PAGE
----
Economics 3563 | International Trade (3 s.h.) Fall/Spring
Prerequisite: introductory macroeconomics and microeconomics.
An examination of the basic theories of international trade, commercial policy and factor movements. Topics may include the relationship between trade and economic growth, global aspects of U.S. trade policy, international trade agreements and protectionism.
English 2000 | Special Topics: Projecting the Past (3 s.h.) Fall/Spring
By viewing Rome through Hollywood and Italian cinema, this course traces the re-creation of ancient Rome in film, with its emperors, processions, chariot races and slaves. How accurate are the films about ancient Rome, and how powerful is the cinema as a learning tool? What are the messages in these films, and what purposes do they serve? The re-creation of ancient Rome in film addresses significant issues of contemporary culture, from national identity and politics, to questions of capitalism, religion and race. Through readings, careful analysis of films and class lectures, this course examines how cinematic traditions have interpreted, reinterpreted and misinterpreted the ancient past. Cross-listed with History 2411.
Special Offering for Fall 2013
English 2003 | Creative Writing: Poetry (3 s.h.) Fall 2013 only
In Rome we will be surrounded by art and visual stimuli so stunning as to still our words, or nearly so. But writers need to write. This course is open to anyone--novice or experienced writer-- who is eager to play with words in a beautiful place. We will read, draw, dream, and listen to the multiple rhythms of Italy & beyond. The central tool of the class will be the writer’s notebook, kept regularly & filled with quotes, sketches, speculation and experiments to be assembled and reassembled in a final portfolio. Along with writing and roving around the city, we will read American and Italian poems both contemporary and modernist. The final portfolio will include a sheaf of poems, selected copies of notebook pages you wish to share, and reflections on your developing poetics.
English 2712 | International Film (3 s.h.) Spring
See Art History 1148 for course description.
Special Offering for Fall 2013
English 2897 | Literacy and Society (3 s.h.) Fall 2013 only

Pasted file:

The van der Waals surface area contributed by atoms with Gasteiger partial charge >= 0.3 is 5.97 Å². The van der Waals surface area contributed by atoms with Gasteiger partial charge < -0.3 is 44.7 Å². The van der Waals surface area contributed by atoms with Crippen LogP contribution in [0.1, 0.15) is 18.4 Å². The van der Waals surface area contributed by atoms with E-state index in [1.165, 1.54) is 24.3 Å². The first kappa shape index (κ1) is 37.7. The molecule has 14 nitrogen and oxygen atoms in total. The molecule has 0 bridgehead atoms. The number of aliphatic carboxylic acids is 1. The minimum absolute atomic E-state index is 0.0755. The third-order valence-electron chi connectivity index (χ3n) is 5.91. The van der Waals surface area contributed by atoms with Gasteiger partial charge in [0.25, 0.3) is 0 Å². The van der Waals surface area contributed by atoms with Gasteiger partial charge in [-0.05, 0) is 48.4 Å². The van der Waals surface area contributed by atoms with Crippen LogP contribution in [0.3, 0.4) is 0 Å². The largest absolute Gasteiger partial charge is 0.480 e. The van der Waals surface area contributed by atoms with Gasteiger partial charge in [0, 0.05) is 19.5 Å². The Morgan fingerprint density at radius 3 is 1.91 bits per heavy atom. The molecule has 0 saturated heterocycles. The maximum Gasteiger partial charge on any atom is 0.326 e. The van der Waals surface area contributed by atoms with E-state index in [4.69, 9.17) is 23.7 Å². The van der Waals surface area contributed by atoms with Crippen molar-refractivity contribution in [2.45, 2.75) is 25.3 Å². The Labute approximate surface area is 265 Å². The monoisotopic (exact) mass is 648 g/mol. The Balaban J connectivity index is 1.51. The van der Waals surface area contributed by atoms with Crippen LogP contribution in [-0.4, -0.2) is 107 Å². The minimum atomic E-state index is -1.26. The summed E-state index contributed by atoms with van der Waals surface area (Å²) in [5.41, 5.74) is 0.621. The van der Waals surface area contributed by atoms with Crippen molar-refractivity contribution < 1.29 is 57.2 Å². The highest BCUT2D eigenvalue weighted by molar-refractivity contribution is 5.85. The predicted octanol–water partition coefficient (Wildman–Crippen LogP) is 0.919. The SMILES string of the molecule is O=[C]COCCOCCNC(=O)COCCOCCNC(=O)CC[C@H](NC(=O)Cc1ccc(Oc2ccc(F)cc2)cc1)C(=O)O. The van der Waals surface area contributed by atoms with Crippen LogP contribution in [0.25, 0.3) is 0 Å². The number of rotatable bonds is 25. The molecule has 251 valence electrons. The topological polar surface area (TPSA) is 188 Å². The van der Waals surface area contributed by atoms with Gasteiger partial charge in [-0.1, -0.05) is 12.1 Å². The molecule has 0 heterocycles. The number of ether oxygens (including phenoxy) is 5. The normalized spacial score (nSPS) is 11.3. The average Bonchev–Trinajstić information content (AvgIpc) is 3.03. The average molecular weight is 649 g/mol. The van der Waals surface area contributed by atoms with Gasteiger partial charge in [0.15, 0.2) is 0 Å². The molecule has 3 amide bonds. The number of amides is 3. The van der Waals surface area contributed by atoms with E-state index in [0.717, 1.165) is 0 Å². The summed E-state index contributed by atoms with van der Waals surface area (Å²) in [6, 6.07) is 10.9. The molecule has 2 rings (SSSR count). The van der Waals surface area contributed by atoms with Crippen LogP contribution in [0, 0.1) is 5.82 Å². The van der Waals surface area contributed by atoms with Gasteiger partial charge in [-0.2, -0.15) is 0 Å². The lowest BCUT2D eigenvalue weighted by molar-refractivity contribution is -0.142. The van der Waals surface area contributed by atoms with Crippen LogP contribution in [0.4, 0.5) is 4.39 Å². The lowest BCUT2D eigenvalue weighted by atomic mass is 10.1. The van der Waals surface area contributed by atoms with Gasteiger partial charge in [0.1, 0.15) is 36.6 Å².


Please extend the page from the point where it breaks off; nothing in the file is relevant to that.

This will be a course about language and literacy as phenomena to study, marvel at, and enjoy. We will use texts in fields such as English as a Second Language, literacy studies, critical pedagogy, and autobiography to explore the social contexts in which people learn to read and write in a multi-lingual world. After a short training module, students will tutor Italian school pupils in English as a component of the course work. Students will also reflect on their own experience encountering a language other than English, at whatever level their Italian may be. A final portfolio will include papers on the readings, the tutoring, and autobiographical recollections of literacy in your home environment.
English 3010 | Special Topics I: Romans and their Literature (3 s.h.) Fall/Spring
See Classics 3096 for course description.
English 3111 | Italian Renaissance (3 s.h.) Fall
This course covers major writers and works of the Italian Middle Ages and Renaissance: Dante, Petrarch, Boccaccio, Machiavelli and Ariosto. Focus is placed on the “rebirth” of classical values and ideas, and their new forms of expression, which became known as the Renaissance. Attention is given to such themes as the new concept of art and the new image of the artist through the study of Michelangelo’s poetry and Cellini’s autobiography, as well as the concept of a united Italy, idealized from Dante through Machiavelli, but never historically achieved.
Geography and Urban Studies 3000 | Special Topics in Geography and Urban Studies: Popular Culture in Modern Italy (3 s.h.) Fall/Spring
See Anthropology 2227 for course description.
Geography and Urban Studies 4000 | Special Topics in Geography and Urban Studies: A Sociological Examination of Postwar Italy (3 s.h.) Fall/Spring
See Sociology 3230 for course description.
History 2400 | Special Topics: Museum History and Theory in Rome (4 s.h.) Fall/Spring
See Art History 2110 for course description.
History 2411 | Film in European History (3 s.h.) Fall/Spring
See English 2000 for course description.
History 3312 | Roman History (3 s.h.) Spring
See Classics 3002 for course description for course description.
History 3351 | Rome and Italy from the Renaissance to the Present (3 s.h.) Fall/Spring
Italy from the Renaissance to the French Revolution is covered as part of the introduction. The main body of the course deals with the Risorgimento from Napoleonic invasions to the establishment of Rome as capital, liberalism and fascism. A special emphasis is placed on the “founding fathers” — Cavour, Mazzini, Garibaldi, on cultural and foreign policy, on the dictatorship of Mussolini and his partnership with Hitler, and on Italy’s liberation. Field trips, feature films and television material are used to integrate books and lectures.
Italian 1001 | Italian Language I (4 s.h.) Fall/Spring
Introduction to the use of Italian as a spoken language. Fundamentals of grammar. Basic patterns of oral communication and writing, acquisition of practical survival skills, simple graded readings.
Italian 1002 | Italian Language II (4 s.h.) Fall/Spring
Prerequisite: Italian 1001, or equivalent.
A continuation of the activities of Italian 1001. The basics already learned are practiced, and new patterns of oral communication and writing are introduced. Additional fundamentals of grammar, graded cultural readings.